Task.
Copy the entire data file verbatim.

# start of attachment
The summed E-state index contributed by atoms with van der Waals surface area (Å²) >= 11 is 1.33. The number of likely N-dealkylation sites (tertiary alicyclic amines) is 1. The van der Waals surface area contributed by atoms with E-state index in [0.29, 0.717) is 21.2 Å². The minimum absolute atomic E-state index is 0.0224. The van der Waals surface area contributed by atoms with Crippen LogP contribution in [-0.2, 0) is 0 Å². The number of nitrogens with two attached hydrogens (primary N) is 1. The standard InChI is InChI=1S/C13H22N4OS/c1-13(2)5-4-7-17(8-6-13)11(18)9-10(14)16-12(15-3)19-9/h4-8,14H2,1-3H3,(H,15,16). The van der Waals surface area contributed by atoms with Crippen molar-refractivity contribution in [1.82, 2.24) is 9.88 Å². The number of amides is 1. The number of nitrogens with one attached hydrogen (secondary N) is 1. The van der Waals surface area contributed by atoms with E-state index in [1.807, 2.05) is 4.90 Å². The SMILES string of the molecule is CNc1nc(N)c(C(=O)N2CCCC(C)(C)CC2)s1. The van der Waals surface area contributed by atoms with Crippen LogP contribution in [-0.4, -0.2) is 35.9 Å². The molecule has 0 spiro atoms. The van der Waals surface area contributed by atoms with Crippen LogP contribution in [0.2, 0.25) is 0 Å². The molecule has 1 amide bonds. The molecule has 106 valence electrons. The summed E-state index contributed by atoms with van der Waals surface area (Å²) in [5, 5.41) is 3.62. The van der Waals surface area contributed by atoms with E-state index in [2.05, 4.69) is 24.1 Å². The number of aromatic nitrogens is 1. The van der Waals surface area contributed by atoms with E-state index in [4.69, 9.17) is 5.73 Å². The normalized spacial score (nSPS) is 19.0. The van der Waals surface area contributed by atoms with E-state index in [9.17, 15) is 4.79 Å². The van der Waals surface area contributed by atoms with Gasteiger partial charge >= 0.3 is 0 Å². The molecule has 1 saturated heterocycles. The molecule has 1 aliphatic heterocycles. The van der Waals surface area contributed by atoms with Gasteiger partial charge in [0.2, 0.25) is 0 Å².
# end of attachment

The summed E-state index contributed by atoms with van der Waals surface area (Å²) >= 11 is 1.33. The number of likely N-dealkylation sites (tertiary alicyclic amines) is 1. The van der Waals surface area contributed by atoms with E-state index in [0.29, 0.717) is 21.2 Å². The minimum absolute atomic E-state index is 0.0224. The van der Waals surface area contributed by atoms with Crippen LogP contribution in [-0.2, 0) is 0 Å². The number of nitrogens with two attached hydrogens (primary N) is 1. The standard InChI is InChI=1S/C13H22N4OS/c1-13(2)5-4-7-17(8-6-13)11(18)9-10(14)16-12(15-3)19-9/h4-8,14H2,1-3H3,(H,15,16). The van der Waals surface area contributed by atoms with Crippen molar-refractivity contribution in [1.82, 2.24) is 9.88 Å². The number of amides is 1. The number of nitrogens with one attached hydrogen (secondary N) is 1. The van der Waals surface area contributed by atoms with E-state index in [1.807, 2.05) is 4.90 Å². The SMILES string of the molecule is CNc1nc(N)c(C(=O)N2CCCC(C)(C)CC2)s1. The van der Waals surface area contributed by atoms with Crippen LogP contribution in [-0.4, -0.2) is 35.9 Å². The molecule has 0 spiro atoms. The van der Waals surface area contributed by atoms with Crippen LogP contribution in [0.2, 0.25) is 0 Å². The molecule has 1 amide bonds. The molecule has 106 valence electrons. The summed E-state index contributed by atoms with van der Waals surface area (Å²) in [5, 5.41) is 3.62. The van der Waals surface area contributed by atoms with E-state index in [2.05, 4.69) is 24.1 Å². The number of aromatic nitrogens is 1. The van der Waals surface area contributed by atoms with E-state index in [4.69, 9.17) is 5.73 Å². The normalized spacial score (nSPS) is 19.0. The van der Waals surface area contributed by atoms with E-state index in [9.17, 15) is 4.79 Å². The van der Waals surface area contributed by atoms with Gasteiger partial charge >= 0.3 is 0 Å². The molecule has 1 saturated heterocycles. The molecule has 1 aliphatic heterocycles. The van der Waals surface area contributed by atoms with Gasteiger partial charge in [0.2, 0.25) is 0 Å².